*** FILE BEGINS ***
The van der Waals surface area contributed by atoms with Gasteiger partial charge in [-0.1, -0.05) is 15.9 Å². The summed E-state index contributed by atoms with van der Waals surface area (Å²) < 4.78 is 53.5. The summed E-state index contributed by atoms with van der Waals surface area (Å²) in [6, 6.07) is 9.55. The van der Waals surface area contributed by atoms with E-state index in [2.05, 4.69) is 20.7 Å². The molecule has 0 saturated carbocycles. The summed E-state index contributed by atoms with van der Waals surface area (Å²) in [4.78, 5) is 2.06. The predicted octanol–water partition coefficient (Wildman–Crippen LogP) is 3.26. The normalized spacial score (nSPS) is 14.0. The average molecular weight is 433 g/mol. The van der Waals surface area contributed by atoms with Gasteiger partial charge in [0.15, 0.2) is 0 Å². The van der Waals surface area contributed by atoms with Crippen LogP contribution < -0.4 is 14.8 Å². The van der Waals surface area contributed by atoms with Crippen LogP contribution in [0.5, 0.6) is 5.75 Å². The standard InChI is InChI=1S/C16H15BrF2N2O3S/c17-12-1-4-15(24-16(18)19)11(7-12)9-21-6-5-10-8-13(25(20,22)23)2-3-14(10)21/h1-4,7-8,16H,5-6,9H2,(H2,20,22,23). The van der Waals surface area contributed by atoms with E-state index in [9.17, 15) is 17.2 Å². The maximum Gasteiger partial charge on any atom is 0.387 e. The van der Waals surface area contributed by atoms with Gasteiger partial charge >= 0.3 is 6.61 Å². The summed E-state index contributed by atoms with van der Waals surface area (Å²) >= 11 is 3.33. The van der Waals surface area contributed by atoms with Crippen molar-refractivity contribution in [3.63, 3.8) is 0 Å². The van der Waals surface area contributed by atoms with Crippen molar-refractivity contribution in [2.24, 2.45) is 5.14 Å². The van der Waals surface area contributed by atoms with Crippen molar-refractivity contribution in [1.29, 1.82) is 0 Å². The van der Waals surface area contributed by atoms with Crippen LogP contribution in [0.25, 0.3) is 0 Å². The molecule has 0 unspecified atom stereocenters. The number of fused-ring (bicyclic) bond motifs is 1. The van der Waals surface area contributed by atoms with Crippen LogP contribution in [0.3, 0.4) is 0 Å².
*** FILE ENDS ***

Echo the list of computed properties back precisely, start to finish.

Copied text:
The van der Waals surface area contributed by atoms with Gasteiger partial charge in [-0.1, -0.05) is 15.9 Å². The summed E-state index contributed by atoms with van der Waals surface area (Å²) < 4.78 is 53.5. The summed E-state index contributed by atoms with van der Waals surface area (Å²) in [6, 6.07) is 9.55. The van der Waals surface area contributed by atoms with E-state index in [2.05, 4.69) is 20.7 Å². The molecule has 0 saturated carbocycles. The summed E-state index contributed by atoms with van der Waals surface area (Å²) in [4.78, 5) is 2.06. The predicted octanol–water partition coefficient (Wildman–Crippen LogP) is 3.26. The normalized spacial score (nSPS) is 14.0. The average molecular weight is 433 g/mol. The van der Waals surface area contributed by atoms with Gasteiger partial charge in [0.15, 0.2) is 0 Å². The van der Waals surface area contributed by atoms with Crippen LogP contribution < -0.4 is 14.8 Å². The van der Waals surface area contributed by atoms with Crippen LogP contribution in [0.5, 0.6) is 5.75 Å². The standard InChI is InChI=1S/C16H15BrF2N2O3S/c17-12-1-4-15(24-16(18)19)11(7-12)9-21-6-5-10-8-13(25(20,22)23)2-3-14(10)21/h1-4,7-8,16H,5-6,9H2,(H2,20,22,23). The van der Waals surface area contributed by atoms with E-state index in [9.17, 15) is 17.2 Å². The maximum Gasteiger partial charge on any atom is 0.387 e. The van der Waals surface area contributed by atoms with Gasteiger partial charge >= 0.3 is 6.61 Å². The summed E-state index contributed by atoms with van der Waals surface area (Å²) >= 11 is 3.33. The van der Waals surface area contributed by atoms with Crippen molar-refractivity contribution in [3.63, 3.8) is 0 Å². The van der Waals surface area contributed by atoms with Crippen molar-refractivity contribution in [2.24, 2.45) is 5.14 Å². The van der Waals surface area contributed by atoms with Crippen molar-refractivity contribution in [1.29, 1.82) is 0 Å². The van der Waals surface area contributed by atoms with Crippen LogP contribution in [0.25, 0.3) is 0 Å². The molecule has 0 unspecified atom stereocenters. The number of fused-ring (bicyclic) bond motifs is 1. The van der Waals surface area contributed by atoms with Crippen LogP contribution in [0.3, 0.4) is 0 Å².